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Dr. Nicolo Piazza, German Heart Center Munich, Cardiovascular Surgery Department Lazarette Strasse 36, 80636 Munich, Germany
- transcatheter aortic valve implantation
- transcatheter aortic valve replacement
- vascular complications
- vascular injury
The occurrence of vascular complications associated with transcatheter aortic valve implantation (TAVI) is not surprising given the use of large-bore catheters and imperfect vascular closure devices. Vascular complications have been reported in 2% to 30% of patients undergoing TAVI. The conflicting reports are mainly due to heterogeneous endpoint definitions (1).
Published in January 2011, the aims of the Valvular Academic Research Consortium (VARC) were to arrive at a consensus: 1) on the most appropriate clinical endpoints reflecting device and patient effectiveness and safety; and 2) to standardize the definition of endpoints for valve-related clinical trials (2). This multidisciplinary endeavor brought together interventional cardiologists, cardiac surgeons, noninvasive cardiologists, regulatory bodies, professional societies, and industry with the hope to facilitate the reporting, communication, and evaluation of this new catheter-based therapy. The goal of VARC was not to establish “utopian-like” definitions but to arrive at a consensual agreement based on state-of-the-art practices and materials.
In this issue of JACC: Cardiovascular Interventions, Hayashida et al. (3) investigated the incidence, predictors, and impact of VARC-related vascular complications in 127 patients undergoing transfemoral implantation with the Edwards Sapien (n = 99) (Edwards Lifesciences, Irvine, California) or CoreValve devices (n = 28) (Medtronic Inc., Minneapolis, Minnesota). Vascular complications were observed in 27.6% of patients (major: 17.4%, minor: 10.2%). Major but not minor vascular events were associated with increased mortality. Furthermore, an outer Sheath diameter to Femoral Artery minimal luminal diameter Ratio (SFAR) ratio ≥1.05 (i.e., outer sheath diameter to femoral artery minimal luminal diameter) identified patients at higher risk for major vascular events and 30-day mortality.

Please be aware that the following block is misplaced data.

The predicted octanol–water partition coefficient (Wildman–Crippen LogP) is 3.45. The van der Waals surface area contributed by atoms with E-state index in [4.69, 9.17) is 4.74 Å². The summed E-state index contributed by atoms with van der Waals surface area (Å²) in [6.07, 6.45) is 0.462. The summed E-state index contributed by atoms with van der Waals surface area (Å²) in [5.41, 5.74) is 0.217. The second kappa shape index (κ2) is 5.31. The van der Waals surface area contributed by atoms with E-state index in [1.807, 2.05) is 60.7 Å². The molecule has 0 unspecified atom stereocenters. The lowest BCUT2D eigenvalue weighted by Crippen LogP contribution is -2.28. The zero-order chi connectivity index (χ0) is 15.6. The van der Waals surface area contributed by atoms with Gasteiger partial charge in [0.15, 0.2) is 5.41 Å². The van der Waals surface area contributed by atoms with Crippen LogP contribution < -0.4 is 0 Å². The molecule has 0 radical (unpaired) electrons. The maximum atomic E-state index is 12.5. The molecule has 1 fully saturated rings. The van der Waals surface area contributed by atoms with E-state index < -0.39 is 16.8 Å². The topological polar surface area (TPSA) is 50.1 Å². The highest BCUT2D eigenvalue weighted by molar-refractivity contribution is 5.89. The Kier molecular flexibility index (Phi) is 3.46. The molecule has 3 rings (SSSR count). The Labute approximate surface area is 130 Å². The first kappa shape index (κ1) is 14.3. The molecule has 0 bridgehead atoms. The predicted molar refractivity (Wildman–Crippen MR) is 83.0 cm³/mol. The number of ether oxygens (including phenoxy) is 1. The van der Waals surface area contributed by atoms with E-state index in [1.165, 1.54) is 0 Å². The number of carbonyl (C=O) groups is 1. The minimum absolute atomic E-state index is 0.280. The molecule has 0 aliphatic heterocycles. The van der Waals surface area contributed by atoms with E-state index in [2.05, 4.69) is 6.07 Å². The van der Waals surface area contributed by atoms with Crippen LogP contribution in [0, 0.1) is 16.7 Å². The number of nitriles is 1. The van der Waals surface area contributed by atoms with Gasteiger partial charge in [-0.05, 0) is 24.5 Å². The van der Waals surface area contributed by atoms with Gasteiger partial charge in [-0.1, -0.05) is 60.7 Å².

The investigators should be acknowledged for their detailed description of vascular complications according to the VARC definitions. Having said that, we can now begin to understand that most major vascular events were due to interventions on the femoral or iliac artery (angioplasty, stenting, or surgery) and the need for blood transfusions ≥4 U. Complications occurred with near-equal frequency in the femoral and iliac artery, with rare involvement of the aorta. Whereas dissections were the cause of most femoral injuries, ruptures played a bigger role in the iliac artery. The VARC definitions provide greater transparency and a better understanding of where things may go wrong. This is especially important during the adoption phase of a new catheter-based therapy.
Recently, Gurvitch et al. (4) reported a VARC vascular event rate of 17.4% (10% major, 7.4% minor) in a series of 205 patients implanted with the transfemoral Edwards Sapien device. In that study, the majority (84%) of major vascular complications were attributed to blood transfusions ≥4 U. Despite the use of apparently similar definitions, these 2 series report rather disparate vascular complication rates. In both of these studies, retrospective adjudication of outcomes may have led to reporting bias. By contrast, the differences in vascular event rates may be the result of individual clinical practice patterns (e.g., patient selection, vascular access and closure techniques, imaging modalities).